The investigators' main concern was that the Trump administration's clampdown on immigration and its aggressive deportation of undocumented people were hindering the agency's other responsibilities. As The New York Times identified, these investigators often work in departments dedicated to investigating major criminal offenses ranging from cyber-crimes, drug smuggling, and human trafficking.

But more importantly, we hope that more ICE agents take a stand against inhumane and discriminatory practices within the Trump administration and agency.

Despite the Trump administration's claims to protect national security and fight against drugs and crime, Rep. Mark Pocan (D-Wisconsin), who recently introduced legislation to abolish ICE, believes that the policies manifested by Trump and enforced by ICE are not done in the best interest of the American people. As Pocan said to Rolling Stone:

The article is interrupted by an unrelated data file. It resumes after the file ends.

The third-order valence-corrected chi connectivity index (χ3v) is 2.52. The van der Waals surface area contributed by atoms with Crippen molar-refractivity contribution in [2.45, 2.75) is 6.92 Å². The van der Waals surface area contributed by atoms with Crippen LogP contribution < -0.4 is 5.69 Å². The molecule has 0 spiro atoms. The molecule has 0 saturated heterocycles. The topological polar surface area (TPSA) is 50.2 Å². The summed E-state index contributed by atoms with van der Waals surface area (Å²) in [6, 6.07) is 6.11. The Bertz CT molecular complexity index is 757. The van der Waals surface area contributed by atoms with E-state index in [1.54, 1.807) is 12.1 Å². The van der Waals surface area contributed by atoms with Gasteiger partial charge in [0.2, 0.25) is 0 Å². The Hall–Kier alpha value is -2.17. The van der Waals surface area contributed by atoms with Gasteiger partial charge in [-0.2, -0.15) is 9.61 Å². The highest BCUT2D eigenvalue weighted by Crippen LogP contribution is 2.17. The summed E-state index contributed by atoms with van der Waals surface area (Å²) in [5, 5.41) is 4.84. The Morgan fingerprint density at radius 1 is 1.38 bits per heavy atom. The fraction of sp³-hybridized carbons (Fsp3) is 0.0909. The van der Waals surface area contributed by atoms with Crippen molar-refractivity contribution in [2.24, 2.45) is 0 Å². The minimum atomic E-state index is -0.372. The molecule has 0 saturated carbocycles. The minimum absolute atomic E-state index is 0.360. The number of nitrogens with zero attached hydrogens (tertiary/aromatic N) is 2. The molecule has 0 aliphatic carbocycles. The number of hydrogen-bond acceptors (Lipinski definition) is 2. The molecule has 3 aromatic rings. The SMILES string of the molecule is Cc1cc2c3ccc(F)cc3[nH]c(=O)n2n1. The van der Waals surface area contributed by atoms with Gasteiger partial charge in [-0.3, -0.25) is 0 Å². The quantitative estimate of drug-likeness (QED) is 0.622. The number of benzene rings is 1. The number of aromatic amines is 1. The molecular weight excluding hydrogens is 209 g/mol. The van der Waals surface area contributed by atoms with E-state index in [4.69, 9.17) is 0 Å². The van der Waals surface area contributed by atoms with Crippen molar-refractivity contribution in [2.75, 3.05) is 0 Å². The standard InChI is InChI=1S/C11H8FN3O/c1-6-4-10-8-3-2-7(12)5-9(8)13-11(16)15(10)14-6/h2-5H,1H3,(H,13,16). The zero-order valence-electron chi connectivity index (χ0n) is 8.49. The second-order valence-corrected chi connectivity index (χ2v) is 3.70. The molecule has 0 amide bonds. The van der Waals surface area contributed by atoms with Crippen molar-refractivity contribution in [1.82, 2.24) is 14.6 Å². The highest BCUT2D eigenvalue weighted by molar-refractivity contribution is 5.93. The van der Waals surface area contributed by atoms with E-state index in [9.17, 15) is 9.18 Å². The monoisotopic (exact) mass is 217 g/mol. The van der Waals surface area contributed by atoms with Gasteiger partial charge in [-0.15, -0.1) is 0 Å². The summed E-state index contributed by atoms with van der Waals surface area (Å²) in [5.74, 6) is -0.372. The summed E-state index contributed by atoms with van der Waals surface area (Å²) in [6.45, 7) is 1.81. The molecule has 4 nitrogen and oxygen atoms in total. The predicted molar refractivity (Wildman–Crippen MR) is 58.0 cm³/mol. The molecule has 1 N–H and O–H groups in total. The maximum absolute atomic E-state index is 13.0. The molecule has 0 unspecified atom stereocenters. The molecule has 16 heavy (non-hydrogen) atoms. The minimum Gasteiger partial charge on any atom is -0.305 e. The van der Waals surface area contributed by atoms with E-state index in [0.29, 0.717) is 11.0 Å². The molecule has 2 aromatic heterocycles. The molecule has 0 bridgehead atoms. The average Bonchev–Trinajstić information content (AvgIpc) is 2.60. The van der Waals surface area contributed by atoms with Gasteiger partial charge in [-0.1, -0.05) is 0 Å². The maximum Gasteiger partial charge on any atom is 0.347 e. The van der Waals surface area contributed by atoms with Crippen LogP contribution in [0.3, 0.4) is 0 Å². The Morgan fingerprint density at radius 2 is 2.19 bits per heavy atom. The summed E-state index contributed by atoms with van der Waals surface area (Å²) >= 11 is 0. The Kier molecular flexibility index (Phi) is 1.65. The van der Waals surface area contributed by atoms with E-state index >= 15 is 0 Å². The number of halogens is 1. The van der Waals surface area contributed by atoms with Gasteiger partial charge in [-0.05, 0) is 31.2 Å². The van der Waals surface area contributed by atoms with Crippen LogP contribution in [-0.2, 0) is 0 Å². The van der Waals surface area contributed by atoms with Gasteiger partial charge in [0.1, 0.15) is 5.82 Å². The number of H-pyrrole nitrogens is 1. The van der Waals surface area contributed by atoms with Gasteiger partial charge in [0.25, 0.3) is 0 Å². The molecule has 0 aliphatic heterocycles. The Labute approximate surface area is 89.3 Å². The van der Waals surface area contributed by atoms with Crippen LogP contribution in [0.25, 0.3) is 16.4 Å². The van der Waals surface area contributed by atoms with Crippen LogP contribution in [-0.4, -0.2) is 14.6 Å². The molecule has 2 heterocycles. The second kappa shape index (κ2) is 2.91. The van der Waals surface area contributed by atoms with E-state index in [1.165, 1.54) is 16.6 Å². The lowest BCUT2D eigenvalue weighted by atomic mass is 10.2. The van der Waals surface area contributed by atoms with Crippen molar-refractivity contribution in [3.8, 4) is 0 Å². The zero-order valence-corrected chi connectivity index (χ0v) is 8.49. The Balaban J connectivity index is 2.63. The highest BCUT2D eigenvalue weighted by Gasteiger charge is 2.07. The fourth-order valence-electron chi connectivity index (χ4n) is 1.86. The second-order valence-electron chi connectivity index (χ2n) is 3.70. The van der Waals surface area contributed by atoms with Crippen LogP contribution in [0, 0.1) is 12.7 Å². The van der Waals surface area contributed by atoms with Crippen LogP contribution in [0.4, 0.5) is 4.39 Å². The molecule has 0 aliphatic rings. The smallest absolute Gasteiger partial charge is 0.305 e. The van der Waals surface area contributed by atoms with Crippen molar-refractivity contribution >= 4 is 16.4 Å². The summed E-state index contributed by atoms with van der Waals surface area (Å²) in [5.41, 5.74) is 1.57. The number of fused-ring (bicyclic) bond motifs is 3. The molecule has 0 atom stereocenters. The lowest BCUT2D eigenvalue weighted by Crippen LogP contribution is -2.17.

"The whole idea of a wall wasn't brought up because we need one, or because we have a problem with people coming into the country in mass amounts. This has been declining in the past 10 years."

Pocan went on to argue that these policies enacted by Donald Trump and enforced by ICE are meant to appease a certain voter base that espouse white supremacist views.

But it looks as though attitudes toward ICE are changing. Let’s just hope more agents within ICE come forward in standing against the agency's abuse of power.

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Macy's and Girls Inc. believe that all girls deserve to be safe, supported, and valued. However, racial disparities continue to exist for young people when it comes to education levels, employment, and opportunities for growth. Add to that the gender divide, and it's clear to see why it's important for girls of color to have access to mentors who can equip them with the tools needed to navigate gender, economic, and social barriers.

Anissa Rivera is one of those mentors. Rivera is a recent Program Manager at the Long Island affiliate of Girls Inc., a nonprofit focusing on the holistic development of girls ages 5-18. The goal of the organization is to provide a safe space for girls to develop long-lasting mentoring relationships and build the skills, knowledge, and attitudes to thrive now and as adults.